Enel Green Power, INES develop DC/DC MPPT converter for solar panels


From pv magazine France

France's National Solar Energy Institute (INES) – a division of the French Alternative Energies and Atomic Energy Commission (CEA) – has teamed up with Italian solar module manufacturer Enel Green Power to jointly develop DC/DC maximum power point trackers (MPPT). The two partners are also now working on high-efficiency bifacial PV panels.

“However, this technology, intended among other things for applications in large ground-based power plants, can still improve energy efficiency and not only thanks to cell and module yields,” INES said in a press release. “The addition of an energy conversion system, as close as possible to the panel, makes it possible to reduce the impact of certain faults linked to the installation site, and to increase the overall power of the plant.”

Enel Green Power and INES have developed a DC/DC MPPT solution with a maximum power of 500 W at the module level. This makes it possible to increase the number of panels in a row in order to increase the overall power, while limiting the output voltage to remain in the low voltage range of less than 1,500 V DC.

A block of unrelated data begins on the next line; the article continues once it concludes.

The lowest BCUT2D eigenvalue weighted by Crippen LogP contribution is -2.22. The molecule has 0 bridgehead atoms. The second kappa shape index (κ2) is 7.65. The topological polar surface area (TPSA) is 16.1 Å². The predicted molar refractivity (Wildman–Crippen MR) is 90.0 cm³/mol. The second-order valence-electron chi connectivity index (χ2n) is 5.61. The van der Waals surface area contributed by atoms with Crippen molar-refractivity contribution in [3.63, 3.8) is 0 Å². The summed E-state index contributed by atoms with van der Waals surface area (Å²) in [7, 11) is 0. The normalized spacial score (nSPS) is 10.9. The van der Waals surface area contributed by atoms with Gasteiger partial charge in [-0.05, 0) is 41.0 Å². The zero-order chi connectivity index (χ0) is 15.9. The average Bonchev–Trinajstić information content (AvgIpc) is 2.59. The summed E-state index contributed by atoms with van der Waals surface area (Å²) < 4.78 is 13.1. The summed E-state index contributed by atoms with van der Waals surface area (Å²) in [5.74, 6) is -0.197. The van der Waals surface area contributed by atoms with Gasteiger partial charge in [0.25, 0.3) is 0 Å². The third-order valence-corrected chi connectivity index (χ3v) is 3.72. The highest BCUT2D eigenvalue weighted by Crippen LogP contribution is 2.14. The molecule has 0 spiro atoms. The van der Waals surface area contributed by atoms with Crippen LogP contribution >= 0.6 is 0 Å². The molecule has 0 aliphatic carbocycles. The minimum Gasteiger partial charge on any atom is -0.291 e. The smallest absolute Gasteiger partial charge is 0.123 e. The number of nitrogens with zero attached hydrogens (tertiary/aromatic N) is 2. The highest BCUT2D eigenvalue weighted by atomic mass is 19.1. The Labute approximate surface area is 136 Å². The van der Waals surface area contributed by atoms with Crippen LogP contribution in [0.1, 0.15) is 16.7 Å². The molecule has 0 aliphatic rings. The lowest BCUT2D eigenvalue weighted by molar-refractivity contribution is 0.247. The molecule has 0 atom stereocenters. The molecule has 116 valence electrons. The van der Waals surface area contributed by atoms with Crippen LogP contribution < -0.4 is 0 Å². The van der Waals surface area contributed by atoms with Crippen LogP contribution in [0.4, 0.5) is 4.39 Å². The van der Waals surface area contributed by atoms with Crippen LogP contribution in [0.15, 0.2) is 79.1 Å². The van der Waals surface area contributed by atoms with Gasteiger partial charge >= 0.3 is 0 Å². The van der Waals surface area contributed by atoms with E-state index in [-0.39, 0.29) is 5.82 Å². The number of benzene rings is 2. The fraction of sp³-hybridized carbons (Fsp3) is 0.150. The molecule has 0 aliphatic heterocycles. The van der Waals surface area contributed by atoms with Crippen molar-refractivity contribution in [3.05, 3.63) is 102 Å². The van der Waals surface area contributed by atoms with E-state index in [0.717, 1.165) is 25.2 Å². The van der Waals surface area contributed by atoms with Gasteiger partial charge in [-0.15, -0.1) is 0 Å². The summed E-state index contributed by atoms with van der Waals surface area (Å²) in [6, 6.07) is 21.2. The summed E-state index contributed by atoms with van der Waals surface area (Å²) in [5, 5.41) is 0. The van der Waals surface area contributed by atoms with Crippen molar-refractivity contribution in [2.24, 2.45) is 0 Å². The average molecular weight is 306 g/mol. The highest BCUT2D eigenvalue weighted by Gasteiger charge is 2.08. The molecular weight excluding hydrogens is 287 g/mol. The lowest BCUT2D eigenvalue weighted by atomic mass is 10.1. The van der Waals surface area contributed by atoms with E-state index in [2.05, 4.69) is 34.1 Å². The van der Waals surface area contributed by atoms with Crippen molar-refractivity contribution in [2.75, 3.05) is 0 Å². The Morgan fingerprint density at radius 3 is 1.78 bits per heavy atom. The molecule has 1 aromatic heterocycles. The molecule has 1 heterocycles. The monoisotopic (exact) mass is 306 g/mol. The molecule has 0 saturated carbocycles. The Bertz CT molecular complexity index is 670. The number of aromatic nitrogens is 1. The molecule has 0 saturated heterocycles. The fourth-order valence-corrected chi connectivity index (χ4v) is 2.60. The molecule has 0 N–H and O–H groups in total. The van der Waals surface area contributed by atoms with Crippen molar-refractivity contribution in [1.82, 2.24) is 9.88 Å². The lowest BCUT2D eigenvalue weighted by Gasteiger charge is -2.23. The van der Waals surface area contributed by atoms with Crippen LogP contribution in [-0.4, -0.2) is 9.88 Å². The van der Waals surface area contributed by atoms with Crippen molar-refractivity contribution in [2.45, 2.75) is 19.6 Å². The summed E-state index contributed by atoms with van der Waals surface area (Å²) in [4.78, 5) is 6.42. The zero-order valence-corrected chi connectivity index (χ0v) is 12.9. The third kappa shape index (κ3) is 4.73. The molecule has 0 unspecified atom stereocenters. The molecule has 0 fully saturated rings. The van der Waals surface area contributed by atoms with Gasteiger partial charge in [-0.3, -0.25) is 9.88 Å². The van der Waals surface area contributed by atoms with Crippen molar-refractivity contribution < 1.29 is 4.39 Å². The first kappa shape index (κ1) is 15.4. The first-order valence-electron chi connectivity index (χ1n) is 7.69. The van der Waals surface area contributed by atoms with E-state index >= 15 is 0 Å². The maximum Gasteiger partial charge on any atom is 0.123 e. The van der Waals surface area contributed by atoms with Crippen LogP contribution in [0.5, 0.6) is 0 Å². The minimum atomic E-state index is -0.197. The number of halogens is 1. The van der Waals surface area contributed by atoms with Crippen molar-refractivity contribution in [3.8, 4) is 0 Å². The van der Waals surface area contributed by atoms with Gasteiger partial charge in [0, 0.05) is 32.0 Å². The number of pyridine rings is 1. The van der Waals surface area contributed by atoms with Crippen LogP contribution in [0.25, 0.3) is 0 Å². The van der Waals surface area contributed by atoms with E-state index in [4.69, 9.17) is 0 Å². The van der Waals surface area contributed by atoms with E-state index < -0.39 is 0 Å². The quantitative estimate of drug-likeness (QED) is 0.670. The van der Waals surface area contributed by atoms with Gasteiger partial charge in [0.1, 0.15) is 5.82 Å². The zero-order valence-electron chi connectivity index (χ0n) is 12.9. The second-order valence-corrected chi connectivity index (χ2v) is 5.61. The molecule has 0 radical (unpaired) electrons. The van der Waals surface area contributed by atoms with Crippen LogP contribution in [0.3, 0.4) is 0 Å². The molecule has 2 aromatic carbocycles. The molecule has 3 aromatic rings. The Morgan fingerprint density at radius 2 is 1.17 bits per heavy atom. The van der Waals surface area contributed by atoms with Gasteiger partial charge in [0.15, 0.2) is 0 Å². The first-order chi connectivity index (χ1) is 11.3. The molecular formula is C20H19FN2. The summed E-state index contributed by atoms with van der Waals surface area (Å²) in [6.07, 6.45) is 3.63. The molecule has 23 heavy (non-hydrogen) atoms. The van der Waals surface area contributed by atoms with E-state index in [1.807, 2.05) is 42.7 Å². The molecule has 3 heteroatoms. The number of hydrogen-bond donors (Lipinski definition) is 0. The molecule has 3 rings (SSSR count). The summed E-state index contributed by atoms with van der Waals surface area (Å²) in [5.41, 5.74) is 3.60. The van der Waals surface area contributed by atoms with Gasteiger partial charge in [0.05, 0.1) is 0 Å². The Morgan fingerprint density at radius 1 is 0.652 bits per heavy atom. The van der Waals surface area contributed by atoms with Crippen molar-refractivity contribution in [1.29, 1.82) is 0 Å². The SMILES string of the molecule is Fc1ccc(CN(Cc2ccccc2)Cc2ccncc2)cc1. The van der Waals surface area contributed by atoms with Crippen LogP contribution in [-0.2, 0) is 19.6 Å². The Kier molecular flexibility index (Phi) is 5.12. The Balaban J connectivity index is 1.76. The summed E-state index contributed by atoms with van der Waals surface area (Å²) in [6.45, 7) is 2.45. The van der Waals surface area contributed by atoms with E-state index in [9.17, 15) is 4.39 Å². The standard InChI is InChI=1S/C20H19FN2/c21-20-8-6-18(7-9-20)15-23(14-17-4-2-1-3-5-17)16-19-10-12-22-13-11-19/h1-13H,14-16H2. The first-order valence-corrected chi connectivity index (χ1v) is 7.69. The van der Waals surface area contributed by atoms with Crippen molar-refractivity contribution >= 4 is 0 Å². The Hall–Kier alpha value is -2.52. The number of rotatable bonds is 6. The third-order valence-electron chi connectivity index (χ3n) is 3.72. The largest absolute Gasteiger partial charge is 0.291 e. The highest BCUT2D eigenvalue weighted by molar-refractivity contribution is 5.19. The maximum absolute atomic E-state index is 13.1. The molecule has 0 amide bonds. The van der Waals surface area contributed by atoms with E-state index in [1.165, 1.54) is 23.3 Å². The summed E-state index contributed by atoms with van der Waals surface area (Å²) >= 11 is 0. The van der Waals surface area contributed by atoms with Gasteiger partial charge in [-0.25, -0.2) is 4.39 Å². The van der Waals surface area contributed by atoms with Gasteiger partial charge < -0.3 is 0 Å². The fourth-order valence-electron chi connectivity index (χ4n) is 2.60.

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They said 36 prototype DC/DC MPPT converters were installed at a CEA demonstrator site in Cadarache, France, to conduct tests in real operating conditions. The demonstration unit is equipped with a specific monitoring tool that transmits voltage and current data at the input and output of the converter, as well as overall production data.

The demonstrator has been in operation since July 2021. It has made it possible to observe the proper functioning of the converters. The companies compared the energy produced by the solar plant equipped with the solution to the energy produced by a conventional power plant equipped with a conventional inverter. The results showed that the solution could contribute to energy production gains of 1%.

The deployment of the solution on a very large power plant on a 1 MW scale is planned in Catania, Italy. It will make it possible to test a pre-industrial version and refine the technical and economic gains made.

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